Court Victory for Opponents of Fracking in California
Today, a federal judge has ruled that the Obama Administration violated the law when it issued oil leases in Monterey County, Calif., without considering the environmental impacts of hydraulic fracturing, also known as fracking. The ruling came in response to a suit brought by the Center for Biological Diversity and the Sierra Club, challenging a September 2011 decision by the federal Bureau of Land Management (BLM) to auction off about 2,500 acres of land in southern Monterey County to oil companies.
“This important decision recognizes that fracking poses new, unique risks to California's air, water and wildlife that government agencies can't ignore," said Brendan Cummings, senior counsel at the Center for Biological Diversity, who argued the case for the plaintiffs. “This is a watershed moment—the first court opinion to find a federal lease sale invalid for failing to address the monumental dangers of fracking."
Fracking employs huge volumes of water mixed with sand and toxic chemicals to blast open rock formations and extract oil and gas. The controversial technique is already being used in hundreds—perhaps thousands—of California oil and gas wells. Oil companies are aggressively trying to frack the Monterey Shale, which stretches from the northern San Joaquin Valley into Los Angeles County, and west to the coast. Extracting this oil will certainly require more fracking in California.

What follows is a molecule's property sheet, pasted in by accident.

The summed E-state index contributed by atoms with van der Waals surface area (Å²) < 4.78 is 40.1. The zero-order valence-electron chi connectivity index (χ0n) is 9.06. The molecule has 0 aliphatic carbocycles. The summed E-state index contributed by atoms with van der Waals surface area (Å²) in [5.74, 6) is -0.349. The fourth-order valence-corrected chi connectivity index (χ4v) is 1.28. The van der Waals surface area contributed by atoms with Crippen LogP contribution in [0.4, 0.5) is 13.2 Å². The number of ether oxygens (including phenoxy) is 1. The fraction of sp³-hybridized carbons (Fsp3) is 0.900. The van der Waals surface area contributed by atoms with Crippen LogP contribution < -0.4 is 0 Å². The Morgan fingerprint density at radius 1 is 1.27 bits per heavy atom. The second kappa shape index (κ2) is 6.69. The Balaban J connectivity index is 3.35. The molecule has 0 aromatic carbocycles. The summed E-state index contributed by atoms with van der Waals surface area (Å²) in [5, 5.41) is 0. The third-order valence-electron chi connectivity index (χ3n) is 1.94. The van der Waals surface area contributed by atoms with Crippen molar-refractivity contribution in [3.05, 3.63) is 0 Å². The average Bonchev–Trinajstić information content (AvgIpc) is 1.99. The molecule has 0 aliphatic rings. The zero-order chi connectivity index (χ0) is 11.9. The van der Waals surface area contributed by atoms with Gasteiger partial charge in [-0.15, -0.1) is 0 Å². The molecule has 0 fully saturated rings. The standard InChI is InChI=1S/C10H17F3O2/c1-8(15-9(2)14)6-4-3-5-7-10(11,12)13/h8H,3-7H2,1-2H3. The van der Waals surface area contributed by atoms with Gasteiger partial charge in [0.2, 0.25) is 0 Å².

"Fracking for oil and gas is inherently a dirty and dangerous process that decimates entire landscapes," said Michael Brune, executor director of the Sierra Club. "We know without a doubt that fracking will lead to increased use of fossil fuels at a time when we should be doing everything we can to keep dirty fuels in the ground and doubling down on clean energy."
Fracking, whether for oil or natural gas, has been tied to water and air pollution in other states, and releases huge quantities of methane, a dangerously potent greenhouse gas. Increased fracking threatens to unlock vast reserves of previously inaccessible fossil-fuel deposits that would contribute to global warming and bring us closer to climate disaster.
Fracking also routinely employs numerous toxic chemicals, including methanol, benzene and trimenthylbenzene. A recent study from the Colorado School of Public Health found that fracking contributes to serious neurological and respiratory problems in people living near fracked wells, while putting them at higher risk of cancer at the same time.
“In an era of dangerous climate change, the Obama administration should not sell off our public lands to be fracked for fossil fuel development that will only speed up global warming," added Cummings. “We hope this court ruling acts as a wake-up call that steers the federal government away from sacrificing California's public lands for dangerous oil development."
The court has asked for a joint recommendation on next steps in the case. The Center for Biological Diversity and the Sierra Club believe the lease sale should be set aside. At a minimum, no drilling or fracking on the leases will be allowed before the completion of thorough analysis of the environmental risks.
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